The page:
The new batteries are Li-ion and do not have memory's thus they do not ned to be conditioned. However, if you are going to have your laptop plugged in for extended periods of time several days or more, you will want to take it out to help it last longer.
Most laptop batteries come pre-conditioned. If the battery is not, it's usually 'deactivated' by a sticker or plastic tab that prevents the leads on the battery from making contact with the leads in the machine. You can condition a Lithium Ion battery but you need a machine or device capable. The conditioning process is usually a full discharge, 80% full charge, 20% trickle charge; it's meant to provide the maximum use. Years ago you used to be able to find 3rd party cell phone battery charges that used that charging cycle. I haven't seen one advertised recently and I've never seen such a unit for laptop batteries.
I agree qith Quickster, if you're going to use your machine on the ac block for an extended period, take the battery out. The battery will discharge itself over time. If you leave the battery in and have the ac block plugged in, the battery will keep recharging itself when it hits a certain level and will unneccesarily shorten its life.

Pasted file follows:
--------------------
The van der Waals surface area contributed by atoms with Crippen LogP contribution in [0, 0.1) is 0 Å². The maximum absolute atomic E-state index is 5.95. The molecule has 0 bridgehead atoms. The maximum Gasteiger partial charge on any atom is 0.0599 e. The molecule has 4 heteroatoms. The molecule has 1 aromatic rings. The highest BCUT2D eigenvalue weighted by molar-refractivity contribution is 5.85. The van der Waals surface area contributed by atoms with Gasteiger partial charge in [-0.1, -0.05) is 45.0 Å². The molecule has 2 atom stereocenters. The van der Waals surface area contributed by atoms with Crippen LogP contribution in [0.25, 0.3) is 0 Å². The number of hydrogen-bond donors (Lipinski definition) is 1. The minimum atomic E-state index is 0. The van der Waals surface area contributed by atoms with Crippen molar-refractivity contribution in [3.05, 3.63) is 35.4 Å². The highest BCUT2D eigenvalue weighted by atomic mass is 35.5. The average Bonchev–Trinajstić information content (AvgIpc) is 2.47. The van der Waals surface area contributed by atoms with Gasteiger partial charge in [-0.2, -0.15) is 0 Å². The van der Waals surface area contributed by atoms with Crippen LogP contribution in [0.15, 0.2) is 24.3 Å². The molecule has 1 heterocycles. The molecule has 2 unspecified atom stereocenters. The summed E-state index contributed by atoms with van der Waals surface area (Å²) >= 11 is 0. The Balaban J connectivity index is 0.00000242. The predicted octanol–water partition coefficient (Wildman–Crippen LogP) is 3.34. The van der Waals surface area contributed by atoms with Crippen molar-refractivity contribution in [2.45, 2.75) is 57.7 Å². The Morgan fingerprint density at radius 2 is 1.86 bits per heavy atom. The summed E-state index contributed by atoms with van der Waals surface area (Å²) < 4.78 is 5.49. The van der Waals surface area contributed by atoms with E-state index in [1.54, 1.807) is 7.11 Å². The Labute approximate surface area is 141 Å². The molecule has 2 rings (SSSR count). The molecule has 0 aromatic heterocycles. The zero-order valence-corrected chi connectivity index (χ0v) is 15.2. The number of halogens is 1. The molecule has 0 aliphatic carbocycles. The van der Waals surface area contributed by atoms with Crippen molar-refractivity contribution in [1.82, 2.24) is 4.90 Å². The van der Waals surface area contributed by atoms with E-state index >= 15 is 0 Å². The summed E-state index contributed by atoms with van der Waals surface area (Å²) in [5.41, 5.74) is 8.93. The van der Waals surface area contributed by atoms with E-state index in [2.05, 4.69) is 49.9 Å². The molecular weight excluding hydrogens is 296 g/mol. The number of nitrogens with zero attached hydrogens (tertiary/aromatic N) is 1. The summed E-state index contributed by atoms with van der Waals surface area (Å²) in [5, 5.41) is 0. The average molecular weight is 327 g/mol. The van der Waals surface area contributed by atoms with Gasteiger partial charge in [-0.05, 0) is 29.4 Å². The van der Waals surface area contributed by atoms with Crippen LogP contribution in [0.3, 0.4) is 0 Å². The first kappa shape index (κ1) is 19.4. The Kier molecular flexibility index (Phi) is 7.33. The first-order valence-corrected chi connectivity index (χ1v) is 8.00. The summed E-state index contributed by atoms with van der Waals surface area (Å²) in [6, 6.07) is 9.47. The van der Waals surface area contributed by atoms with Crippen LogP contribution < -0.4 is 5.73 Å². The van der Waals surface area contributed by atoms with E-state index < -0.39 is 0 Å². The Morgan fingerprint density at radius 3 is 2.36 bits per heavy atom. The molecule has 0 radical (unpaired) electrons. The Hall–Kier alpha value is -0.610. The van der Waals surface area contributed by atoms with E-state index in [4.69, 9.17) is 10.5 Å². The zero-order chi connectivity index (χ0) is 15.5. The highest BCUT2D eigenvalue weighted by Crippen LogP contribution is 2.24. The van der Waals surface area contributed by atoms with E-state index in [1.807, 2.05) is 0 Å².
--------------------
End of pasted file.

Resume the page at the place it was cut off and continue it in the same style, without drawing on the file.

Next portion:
quote:Originally posted by Big Calhoun
[br]. . .If you leave the battery in and have the ac block plugged in, the battery will keep recharging itself when it hits a certain level and will unneccesarily shorten its life.
And produce unneeded heat.
Sony GRT270-16.1" UXGA; P4 2.8GHz; 1GB RAM; 80GB HD; DVD+-RW; 64MB Geforce 5600; XP Pro
"People demand freedom of speech to make up for the freedom of thought which they avoid." - Soren Aabye Kierkegaard
I tried removing my battery on my new Acer TM291Lmi, because I leave it plugged in most of the time. After unplugging it, I tried to shut down the computer, and it gave me an error then rebooted. I guess this means that if the power cord gets yanked somehow without the battery in it, I lose everything